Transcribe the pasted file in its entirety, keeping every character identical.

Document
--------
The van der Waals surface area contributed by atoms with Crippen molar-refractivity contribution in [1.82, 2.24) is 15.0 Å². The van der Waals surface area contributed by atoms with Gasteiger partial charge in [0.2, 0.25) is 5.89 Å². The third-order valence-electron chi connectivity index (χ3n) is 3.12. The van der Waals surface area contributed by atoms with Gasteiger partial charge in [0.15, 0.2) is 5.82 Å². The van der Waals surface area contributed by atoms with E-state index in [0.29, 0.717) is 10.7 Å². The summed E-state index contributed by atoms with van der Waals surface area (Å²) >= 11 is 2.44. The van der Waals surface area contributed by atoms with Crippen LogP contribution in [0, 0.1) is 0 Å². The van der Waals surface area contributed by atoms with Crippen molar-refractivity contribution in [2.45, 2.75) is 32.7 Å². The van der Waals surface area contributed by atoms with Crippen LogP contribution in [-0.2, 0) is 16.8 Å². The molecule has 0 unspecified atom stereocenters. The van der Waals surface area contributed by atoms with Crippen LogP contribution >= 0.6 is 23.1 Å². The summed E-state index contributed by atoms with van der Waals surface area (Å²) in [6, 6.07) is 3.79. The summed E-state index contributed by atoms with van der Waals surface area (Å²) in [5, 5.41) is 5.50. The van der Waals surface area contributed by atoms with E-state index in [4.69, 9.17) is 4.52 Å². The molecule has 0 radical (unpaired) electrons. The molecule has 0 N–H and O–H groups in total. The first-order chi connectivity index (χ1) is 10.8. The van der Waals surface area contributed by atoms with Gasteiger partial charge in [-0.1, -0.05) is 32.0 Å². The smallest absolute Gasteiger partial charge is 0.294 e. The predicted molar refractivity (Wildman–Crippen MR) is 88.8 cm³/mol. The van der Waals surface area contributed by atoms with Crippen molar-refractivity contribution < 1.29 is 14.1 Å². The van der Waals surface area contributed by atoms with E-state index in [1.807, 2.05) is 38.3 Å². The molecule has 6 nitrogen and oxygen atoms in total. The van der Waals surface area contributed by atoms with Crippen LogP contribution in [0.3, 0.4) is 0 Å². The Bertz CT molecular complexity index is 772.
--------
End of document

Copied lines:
The van der Waals surface area contributed by atoms with Crippen molar-refractivity contribution in [1.82, 2.24) is 15.0 Å². The van der Waals surface area contributed by atoms with Gasteiger partial charge in [0.2, 0.25) is 5.89 Å². The third-order valence-electron chi connectivity index (χ3n) is 3.12. The van der Waals surface area contributed by atoms with Gasteiger partial charge in [0.15, 0.2) is 5.82 Å². The van der Waals surface area contributed by atoms with E-state index in [0.29, 0.717) is 10.7 Å². The summed E-state index contributed by atoms with van der Waals surface area (Å²) >= 11 is 2.44. The van der Waals surface area contributed by atoms with Crippen LogP contribution in [0, 0.1) is 0 Å². The van der Waals surface area contributed by atoms with Crippen molar-refractivity contribution in [2.45, 2.75) is 32.7 Å². The van der Waals surface area contributed by atoms with Crippen LogP contribution in [-0.2, 0) is 16.8 Å². The molecule has 0 unspecified atom stereocenters. The van der Waals surface area contributed by atoms with Crippen LogP contribution >= 0.6 is 23.1 Å². The summed E-state index contributed by atoms with van der Waals surface area (Å²) in [6, 6.07) is 3.79. The summed E-state index contributed by atoms with van der Waals surface area (Å²) in [5, 5.41) is 5.50. The van der Waals surface area contributed by atoms with E-state index in [4.69, 9.17) is 4.52 Å². The molecule has 0 radical (unpaired) electrons. The molecule has 0 N–H and O–H groups in total. The first-order chi connectivity index (χ1) is 10.8. The van der Waals surface area contributed by atoms with Gasteiger partial charge in [-0.1, -0.05) is 32.0 Å². The smallest absolute Gasteiger partial charge is 0.294 e. The predicted molar refractivity (Wildman–Crippen MR) is 88.8 cm³/mol. The van der Waals surface area contributed by atoms with Crippen molar-refractivity contribution < 1.29 is 14.1 Å². The van der Waals surface area contributed by atoms with E-state index in [1.807, 2.05) is 38.3 Å². The molecule has 6 nitrogen and oxygen atoms in total. The van der Waals surface area contributed by atoms with Crippen LogP contribution in [0.3, 0.4) is 0 Å². The Bertz CT molecular complexity index is 772.